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Don’t dare underestimate this trio of teens

Expectations are high for the youngsters at the Tokyo Olympics

Feb 06,2020
Korea¡¯s three young prodigies are hoping for medals at the 2020 Tokyo Olympics. From left: Gymnast Yeo Seo-jeong, badminton player An Se-young and table tennis player Shin Yu-bin. [YONHAP]
They might be young, but they are not to be underestimated.

At the 2020 Tokyo Olympics, some of the younger members of Team Korea are expected to play vital roles in winning medals. In gymnastics, Korea is hoping to see a medal from 17-year-old Yeo Seo-jeong in women’s vault, while in badminton, 18-year-old An Se-young is leading the women’s team. Most recently, 15-year-old Shin Yu-bin garnered attention as the key player for the Korean women’s table tennis team.

Away from their respective sports, they may seem like normal teenagers, but once they put on the uniform with taeguk marks, all three prodigies prove why they represent Korea.

In women’s gymnastics, Korea is hoping to see success with Yeo. Before she gained recognition based on her own performances, Yeo was already a familiar name in Korean gymnastics as the younger daughter of Yeo Hong-chul, who won silver in men’s vault at the 1996 Summer Olympics in Atlanta.

Her mother, too, was once on the Korean gymnastics team, so she has lofty footsteps to follow.

Standing at 1.50 meters (4 feet, 11 inches), Yeo is just like her father as she is mighty on the floor.

When she first started, she competed in events across the board, but she was outstanding in vault. After focusing her efforts on that event she rose to the stardom by winning gold at the 2018 Asian Games at age 16.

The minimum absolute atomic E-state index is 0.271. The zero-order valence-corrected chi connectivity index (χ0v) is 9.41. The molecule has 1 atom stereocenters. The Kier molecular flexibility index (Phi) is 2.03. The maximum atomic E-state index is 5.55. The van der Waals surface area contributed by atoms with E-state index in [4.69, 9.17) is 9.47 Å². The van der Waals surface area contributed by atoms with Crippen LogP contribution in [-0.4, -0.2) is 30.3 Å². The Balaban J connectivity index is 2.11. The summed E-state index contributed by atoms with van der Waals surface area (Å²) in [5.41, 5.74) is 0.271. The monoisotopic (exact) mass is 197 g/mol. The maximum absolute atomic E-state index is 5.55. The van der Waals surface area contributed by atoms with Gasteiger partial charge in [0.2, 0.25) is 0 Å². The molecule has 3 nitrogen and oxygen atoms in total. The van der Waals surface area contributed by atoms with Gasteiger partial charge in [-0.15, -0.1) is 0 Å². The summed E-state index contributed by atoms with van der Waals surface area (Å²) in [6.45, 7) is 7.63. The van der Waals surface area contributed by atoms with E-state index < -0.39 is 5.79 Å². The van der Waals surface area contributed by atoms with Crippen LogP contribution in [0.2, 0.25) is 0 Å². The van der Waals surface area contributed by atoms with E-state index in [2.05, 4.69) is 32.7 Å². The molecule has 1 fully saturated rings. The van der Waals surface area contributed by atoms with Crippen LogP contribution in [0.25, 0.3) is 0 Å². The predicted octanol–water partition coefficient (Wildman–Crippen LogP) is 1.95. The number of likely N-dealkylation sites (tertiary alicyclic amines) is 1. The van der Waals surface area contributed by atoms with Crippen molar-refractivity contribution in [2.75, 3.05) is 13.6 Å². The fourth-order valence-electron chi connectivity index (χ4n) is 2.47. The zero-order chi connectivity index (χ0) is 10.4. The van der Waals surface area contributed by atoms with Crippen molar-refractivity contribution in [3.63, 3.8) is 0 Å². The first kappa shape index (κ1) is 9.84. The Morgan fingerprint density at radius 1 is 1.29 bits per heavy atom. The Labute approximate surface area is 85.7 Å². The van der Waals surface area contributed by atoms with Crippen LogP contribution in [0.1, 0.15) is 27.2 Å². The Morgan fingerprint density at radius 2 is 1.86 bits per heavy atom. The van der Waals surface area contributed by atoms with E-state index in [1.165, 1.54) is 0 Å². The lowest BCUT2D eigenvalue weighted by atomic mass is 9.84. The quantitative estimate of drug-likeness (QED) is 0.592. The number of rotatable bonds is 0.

At times, Yeo said her father’s success added pressure on her, and ahead of the Asian Games she even considered quitting the sport. But thanks to her dad’s encouragement, she regained her confidence and earned gold.

“I was under a lot of pressure at the Asian Games,” Yeo said. “I was very nervous. At the Tokyo Olympics, I’ll have to overcome the pressure. I want to win an Olympic medal, just like my dad.”

Following the Asian Games, Yeo continued to improve. During the Korea Cup in Jeju in June last year, she successfully performed a new skill named the “Yeo Seo-jeong.” With a difficulty score of 6.2, the new vault includes a forward handspring and a salto forward with a 720-degree twist at the end. Yeo’s new skill is a mix of her father Yeo Hong-chul’s skills “Yeo1” and “Yeo2.”

After successfully performing her vault at the Korea Cup, Yeo’s vault was recognized by the International Gymnastics Federation (FIG) and was listed on the FIG Code of Points.

Despite the achievement, winning a medal won’t be easy for the 17-year-old. During the 2019 World Artistic Gymnastics Championships in Stuttgart, Germany, in October last year, Yeo once again tried her new skill, but as she couldn’t land a perfect finish she ended up finishing eighth in the event. Due to this, she is currently focusing on perfecting the “Yeo Seo-jeong” at Jincheon National Training Center in Jincheon, North Chungcheong.

“Training is tough, but I’m getting through it everyday,” Yeo said. “I’m going to try my best so I don’t have any regrets about my results at the Olympics.”

Yeo isn’t the only teenager feeling the pressure from high expectations. In badminton, An Se-young quickly made headlines with her performance throughout 2019. An started badminton in her first year of elementary school, when her parents played as a hobby. She quickly proved to be a prodigy. An used her above-average height to her advantage. Standing at 1.69 meters, she quickly topped the junior rankings in Korea. For five straight years, from 2013 to 2017, An took the title at the women’s singles event at the Yonex Korea Junior Open.

Then, in December 2017 when An was only in middle school, she was added to the senior national badminton team, becoming the first middle school student ever to qualify. But at the 2018 Asian Games, she had her first real taste of defeat after being eliminated in the round of 32.